Exploring Social Entrepreneurship for the Creation of Sustainable Livelihoods in South Africa

Exploring Social Entrepreneurship for the Creation of Sustainable Livelihoods in South Africa

Gnanam Pillay (Durban University of Technology, South Africa) and Sylvia Kaye (Durban University of Technology, South Africa)
DOI: 10.4018/978-1-4666-8748-6.ch014
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Abstract

Although social entrepreneurship has grown rapidly in developed and many developing countries around the world, it is still in its infancy in South Africa. To date, there is limited research available about social entrepreneurship in South Africa. While there are many reasons for its slow development in this country, a significant reason is the poor understanding of the concept, which would preclude investment in programmes, policies and research. This chapter presents an overview of South African issues and analyses how social entrepreneurial development can address some of the problems and issues. The more pressing problems include extreme inequality, high poverty levels and unemployment, a weak Small, Medium and Micro Enterprise (SMME) sector, fragmented communities and an economic system that needs to strengthen both social and economic development. The chapter presents the model developed as a result of research that contextualizes social entrepreneurial development for a South African market.
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Introduction

Social entrepreneurship is a relatively new concept in South Africa that ostensibly diverges from the traditional way in which entrepreneurship is understood. In the case of South African social entrepreneurial development, the general assumption is that the social enterprise is mainly a non-profit or charitable organization. In education, there are few universities offering courses in social entrepreneurship: the University of Cape Town’s Bertha Centre for social innovation and the University of Pretoria’s Gordon Institute of Business Science are among the major universities that offer a comprehensive study of this concept.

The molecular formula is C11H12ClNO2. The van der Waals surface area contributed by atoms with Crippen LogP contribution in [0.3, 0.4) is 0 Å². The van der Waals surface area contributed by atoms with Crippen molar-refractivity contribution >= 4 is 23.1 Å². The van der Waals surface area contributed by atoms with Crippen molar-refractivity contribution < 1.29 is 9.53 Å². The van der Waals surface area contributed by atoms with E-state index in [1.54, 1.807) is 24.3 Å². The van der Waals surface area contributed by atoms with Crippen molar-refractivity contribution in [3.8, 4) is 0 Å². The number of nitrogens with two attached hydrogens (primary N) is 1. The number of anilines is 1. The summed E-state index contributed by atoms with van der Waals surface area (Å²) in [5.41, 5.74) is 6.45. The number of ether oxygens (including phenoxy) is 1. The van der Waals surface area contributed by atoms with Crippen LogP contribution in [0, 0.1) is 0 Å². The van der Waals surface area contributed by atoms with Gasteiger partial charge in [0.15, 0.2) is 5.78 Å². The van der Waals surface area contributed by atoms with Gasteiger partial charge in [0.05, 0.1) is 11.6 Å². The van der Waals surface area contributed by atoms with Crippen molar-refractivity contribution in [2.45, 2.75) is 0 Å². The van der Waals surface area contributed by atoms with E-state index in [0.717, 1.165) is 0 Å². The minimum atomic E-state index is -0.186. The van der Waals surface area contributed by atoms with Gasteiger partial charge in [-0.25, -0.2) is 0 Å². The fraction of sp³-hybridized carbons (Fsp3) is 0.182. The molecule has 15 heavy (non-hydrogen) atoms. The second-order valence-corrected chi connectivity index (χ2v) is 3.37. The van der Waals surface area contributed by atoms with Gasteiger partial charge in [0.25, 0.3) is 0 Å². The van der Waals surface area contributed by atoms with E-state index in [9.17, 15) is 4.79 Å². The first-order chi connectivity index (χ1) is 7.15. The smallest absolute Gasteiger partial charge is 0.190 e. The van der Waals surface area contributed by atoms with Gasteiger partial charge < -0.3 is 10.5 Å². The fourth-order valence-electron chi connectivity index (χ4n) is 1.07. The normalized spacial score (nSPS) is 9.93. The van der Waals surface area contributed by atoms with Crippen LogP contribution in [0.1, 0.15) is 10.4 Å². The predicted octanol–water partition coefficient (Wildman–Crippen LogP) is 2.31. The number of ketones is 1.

In other countries, a wide range of universities have well-developed programmes – for example, Oxford University’s Said Business School in the United Kingdom, New York University’s Stern program in social entrepreneurship and the Tara Institute of Social Sciences in Mumbai, India. In the United Kingdom, the government harnessed the inherent worth of social entrepreneurship by setting up a dedicated social enterprise unit within the Department of Trade and Industry, with the aim of promoting social entrepreneurial development through funding and other forms of support particularly in marginalized communities (Department of Trade and Industry, 2003).

It may be that there is skepticism about the value and possibilities for practice in this country. Government has not yet embraced social entrepreneurship in the same way that it has embraced SMME development as a key component of economic development. The absence of coordinated efforts in South Africa has created a situation in which social entrepreneurial development is fragmented and poorly understood, however, evidence from the Non-Profit Organisation (NPO) sector, private industry and individual efforts are demonstrating an increasing interest in this new concept. Growth is rapid and eclectic. Most social enterprises in South Africa tend to be NPOs or “Section 21”1 companies. The most recent data from the Department of Social Development shows 12,000 new NPOs are registered annually, a ratio of one NPO for every 10 businesses (Wijnberg, 2012).

This is not the case for SMME development: the South African Department of Trade and Industry (DTI, 2014) states that: “Government has prioritized entrepreneurship and the advancement of Small, Medium and Micro-size Enterprises as the catalyst to achieving economic growth and development” (p. 5). SMMES are thus encouraged through legislation, training and financial support and are believed to be able to solve problems of unemployment and poverty (Mahlangu-Nkabinde, 2010; Mompei, 2010; Nieuwenhuizen, 2003). Nearly all institutions of higher learning, colleges and non-profit organisations (NPOs) with a development agenda offer training as well as the academic study of entrepreneurship. They promote SMME development as the means of reducing poverty, unemployment and inequalities. In spite of these efforts the failure rate of SMMEs is very high especially in the first two years (Van Scheers, 2011).

The concept of social entrepreneurship has been in existence for a long time (Dees, 2001), although not labelled as such. He defines social entrepreneurs in broad terms, as “change agents” in the social sector who create social value by:

  • adopting a mission to create and sustain social value (not just private value);

  • recognizing and relentlessly pursuing new opportunities to serve that mission;

  • engaging in a process of continuous innovation, adaptation, and learning;

  • acting boldly without being limited by resources currently in hand, and

  • exhibiting heightened accountability to the constituencies served and for the outcomes created. (p. 4).

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